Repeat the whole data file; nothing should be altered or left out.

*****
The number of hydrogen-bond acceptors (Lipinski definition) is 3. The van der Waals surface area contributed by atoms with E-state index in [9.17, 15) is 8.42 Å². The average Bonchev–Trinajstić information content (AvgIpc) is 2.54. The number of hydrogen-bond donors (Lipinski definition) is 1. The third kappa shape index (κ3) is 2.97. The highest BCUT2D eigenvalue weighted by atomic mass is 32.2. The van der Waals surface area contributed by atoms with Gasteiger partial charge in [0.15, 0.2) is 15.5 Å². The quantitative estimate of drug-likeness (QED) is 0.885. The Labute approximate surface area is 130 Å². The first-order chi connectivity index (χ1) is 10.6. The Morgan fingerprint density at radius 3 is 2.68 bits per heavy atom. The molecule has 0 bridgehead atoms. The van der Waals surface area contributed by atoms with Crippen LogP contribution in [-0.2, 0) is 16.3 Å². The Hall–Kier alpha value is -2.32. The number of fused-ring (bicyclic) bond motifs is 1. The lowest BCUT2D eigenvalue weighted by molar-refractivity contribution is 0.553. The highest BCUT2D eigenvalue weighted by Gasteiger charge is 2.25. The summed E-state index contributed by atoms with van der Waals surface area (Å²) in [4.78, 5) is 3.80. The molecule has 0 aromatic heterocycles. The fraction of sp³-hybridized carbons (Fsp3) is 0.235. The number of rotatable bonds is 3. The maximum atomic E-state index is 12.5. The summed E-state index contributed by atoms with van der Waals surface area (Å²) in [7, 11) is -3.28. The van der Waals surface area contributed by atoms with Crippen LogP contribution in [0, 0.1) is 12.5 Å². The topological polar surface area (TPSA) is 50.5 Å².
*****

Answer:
The number of hydrogen-bond acceptors (Lipinski definition) is 3. The van der Waals surface area contributed by atoms with E-state index in [9.17, 15) is 8.42 Å². The average Bonchev–Trinajstić information content (AvgIpc) is 2.54. The number of hydrogen-bond donors (Lipinski definition) is 1. The third kappa shape index (κ3) is 2.97. The highest BCUT2D eigenvalue weighted by atomic mass is 32.2. The van der Waals surface area contributed by atoms with Gasteiger partial charge in [0.15, 0.2) is 15.5 Å². The quantitative estimate of drug-likeness (QED) is 0.885. The Labute approximate surface area is 130 Å². The first-order chi connectivity index (χ1) is 10.6. The Morgan fingerprint density at radius 3 is 2.68 bits per heavy atom. The molecule has 0 bridgehead atoms. The van der Waals surface area contributed by atoms with Crippen LogP contribution in [-0.2, 0) is 16.3 Å². The Hall–Kier alpha value is -2.32. The number of fused-ring (bicyclic) bond motifs is 1. The lowest BCUT2D eigenvalue weighted by molar-refractivity contribution is 0.553. The highest BCUT2D eigenvalue weighted by Gasteiger charge is 2.25. The summed E-state index contributed by atoms with van der Waals surface area (Å²) in [4.78, 5) is 3.80. The molecule has 0 aromatic heterocycles. The fraction of sp³-hybridized carbons (Fsp3) is 0.235. The number of rotatable bonds is 3. The maximum atomic E-state index is 12.5. The summed E-state index contributed by atoms with van der Waals surface area (Å²) in [7, 11) is -3.28. The van der Waals surface area contributed by atoms with Crippen LogP contribution in [0, 0.1) is 12.5 Å². The topological polar surface area (TPSA) is 50.5 Å².